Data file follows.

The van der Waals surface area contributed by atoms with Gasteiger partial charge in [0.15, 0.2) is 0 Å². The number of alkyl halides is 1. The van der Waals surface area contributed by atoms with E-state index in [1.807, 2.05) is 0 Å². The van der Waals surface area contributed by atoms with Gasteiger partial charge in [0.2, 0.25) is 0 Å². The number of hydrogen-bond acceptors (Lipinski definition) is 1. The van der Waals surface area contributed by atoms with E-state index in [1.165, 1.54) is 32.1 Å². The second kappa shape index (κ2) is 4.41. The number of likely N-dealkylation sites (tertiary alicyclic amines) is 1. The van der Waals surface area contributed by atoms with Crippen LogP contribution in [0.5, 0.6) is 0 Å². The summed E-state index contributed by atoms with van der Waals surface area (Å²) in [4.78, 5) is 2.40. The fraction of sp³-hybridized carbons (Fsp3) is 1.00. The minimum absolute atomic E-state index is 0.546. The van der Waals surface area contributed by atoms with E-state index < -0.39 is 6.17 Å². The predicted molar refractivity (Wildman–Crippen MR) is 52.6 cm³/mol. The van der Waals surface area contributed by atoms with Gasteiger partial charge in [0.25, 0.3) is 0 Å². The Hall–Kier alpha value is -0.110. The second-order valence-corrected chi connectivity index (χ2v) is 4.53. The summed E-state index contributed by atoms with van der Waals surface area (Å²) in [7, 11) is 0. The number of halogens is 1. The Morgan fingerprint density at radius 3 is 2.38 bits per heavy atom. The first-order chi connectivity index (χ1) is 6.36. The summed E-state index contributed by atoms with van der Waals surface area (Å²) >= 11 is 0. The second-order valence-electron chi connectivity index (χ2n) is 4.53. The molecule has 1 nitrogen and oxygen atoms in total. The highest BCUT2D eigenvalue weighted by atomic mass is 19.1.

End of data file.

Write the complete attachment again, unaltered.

The van der Waals surface area contributed by atoms with Gasteiger partial charge in [0.15, 0.2) is 0 Å². The number of alkyl halides is 1. The van der Waals surface area contributed by atoms with E-state index in [1.807, 2.05) is 0 Å². The van der Waals surface area contributed by atoms with Gasteiger partial charge in [0.2, 0.25) is 0 Å². The number of hydrogen-bond acceptors (Lipinski definition) is 1. The van der Waals surface area contributed by atoms with E-state index in [1.165, 1.54) is 32.1 Å². The second kappa shape index (κ2) is 4.41. The number of likely N-dealkylation sites (tertiary alicyclic amines) is 1. The van der Waals surface area contributed by atoms with Crippen LogP contribution in [0.5, 0.6) is 0 Å². The summed E-state index contributed by atoms with van der Waals surface area (Å²) in [4.78, 5) is 2.40. The fraction of sp³-hybridized carbons (Fsp3) is 1.00. The minimum absolute atomic E-state index is 0.546. The van der Waals surface area contributed by atoms with E-state index < -0.39 is 6.17 Å². The predicted molar refractivity (Wildman–Crippen MR) is 52.6 cm³/mol. The van der Waals surface area contributed by atoms with Gasteiger partial charge in [0.25, 0.3) is 0 Å². The Hall–Kier alpha value is -0.110. The second-order valence-corrected chi connectivity index (χ2v) is 4.53. The summed E-state index contributed by atoms with van der Waals surface area (Å²) in [7, 11) is 0. The number of halogens is 1. The Morgan fingerprint density at radius 3 is 2.38 bits per heavy atom. The first-order chi connectivity index (χ1) is 6.36. The summed E-state index contributed by atoms with van der Waals surface area (Å²) >= 11 is 0. The second-order valence-electron chi connectivity index (χ2n) is 4.53. The molecule has 1 nitrogen and oxygen atoms in total. The highest BCUT2D eigenvalue weighted by atomic mass is 19.1.